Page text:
So, what now?
After Donald Trump’s commanding win in Indiana last night, Ted Cruz has suspended his campaign and there is essentially no doubt left that Trump will be the Republican nominee. According to polling, a substantial portion of the Republican base says they won’t vote for him, but the “party unity” drumbeat is already beginning, with the spectre of President Hillary Clinton to add urgency to the appeal. Particularly with Supreme Court nominations at stake, it will be terribly tempting to give in and check the box for Trump, hoping against hope that the unpredictable showman will end up being at least a bit less bad than the pathologically dishonest liberal. However, despite the pull of a grudging, desperate “anyone but Hillary” vote, there is every reason, both moral and strategic, to remain #NeverTrump through November 8.
The Moral Case For #NeverTrump
I get the logic of voting for the least-bad candidate. That’s why I reluctantly voted for Mitt Romney in 2012 and reluctantly voted for John McCain in 2008. But in some contests the least-bad candidate is still too bad to support in good conscience. In an election between Hillary Clinton and Barack Obama, who would you vote for? A strategic vote against the other guy is still a vote for someone to lead your country and your fellow citizens; you’re still helping to put someone into office. In a small way, you are responsible for whatever that leader does in the office you chose them for.
Donald Trump is the only politician who can out-lie Hillary Clinton. He has a boundless ego and the self-control of a toddler. He bragged on a national debate stage that he would force military officers to commit war crimes. He offered to pay the legal bills of anyone who assaulted protesters at his rallies. Just yesterday, he suggested that Ted Cruz’s father was involved in the Kennedy assassination on the basis of an insane National Enquirer story, while simultaneously declaring, “I think it’s a disgrace that he’s allowed to say [that Christians should support Cruz over Trump].” A disgrace that Rafael Cruz is allowed to say that. That’s a casual call for censorship, if you’re keeping score at home. Trump is proudly personally immoral, is almost certainly pro-choice, and has no interest in public morality. If Trump was running on the Democratic ticket, every Republican in the country would be on the warpath. Does having an R next to his name change who he is?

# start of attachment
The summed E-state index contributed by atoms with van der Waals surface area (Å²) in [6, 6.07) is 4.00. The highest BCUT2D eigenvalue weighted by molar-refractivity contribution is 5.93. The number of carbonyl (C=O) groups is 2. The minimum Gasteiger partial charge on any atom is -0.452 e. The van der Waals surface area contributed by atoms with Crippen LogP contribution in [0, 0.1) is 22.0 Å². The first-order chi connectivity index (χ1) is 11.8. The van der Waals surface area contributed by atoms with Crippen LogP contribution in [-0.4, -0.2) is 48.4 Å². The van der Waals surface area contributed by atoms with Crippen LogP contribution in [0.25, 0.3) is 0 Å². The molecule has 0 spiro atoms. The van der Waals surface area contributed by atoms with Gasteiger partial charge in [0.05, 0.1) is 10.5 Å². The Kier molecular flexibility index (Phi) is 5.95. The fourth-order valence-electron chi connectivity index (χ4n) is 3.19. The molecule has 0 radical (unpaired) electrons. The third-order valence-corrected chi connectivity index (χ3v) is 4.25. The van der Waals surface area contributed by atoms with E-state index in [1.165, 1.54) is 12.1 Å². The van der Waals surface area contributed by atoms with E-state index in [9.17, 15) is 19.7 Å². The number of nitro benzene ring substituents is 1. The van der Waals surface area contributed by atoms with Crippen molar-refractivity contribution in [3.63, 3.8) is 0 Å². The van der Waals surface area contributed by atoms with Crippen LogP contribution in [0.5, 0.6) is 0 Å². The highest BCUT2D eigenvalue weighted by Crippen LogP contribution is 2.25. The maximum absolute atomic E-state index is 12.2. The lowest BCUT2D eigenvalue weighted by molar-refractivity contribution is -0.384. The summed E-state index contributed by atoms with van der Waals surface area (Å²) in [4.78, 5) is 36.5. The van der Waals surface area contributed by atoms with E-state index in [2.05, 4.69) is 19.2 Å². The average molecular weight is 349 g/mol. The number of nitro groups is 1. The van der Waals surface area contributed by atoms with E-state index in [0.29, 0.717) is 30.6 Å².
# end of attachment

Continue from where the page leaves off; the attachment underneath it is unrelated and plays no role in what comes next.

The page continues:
It is true that Donald Trump might be a better president than Hillary Clinton, particularly if he was “captured” by the right group of conservative advisors. (His total lack of political knowledge means that he is going to be captured by someone if he gets to Washington.) I could also see him trying to unilaterally suspend the First Amendment or declaring war on China because they sent him a nasty Tweet. I genuinely have no idea what a Donald Trump presidency would look like. I just know that I cannot in good conscience cast a vote which would make me personally responsible for it.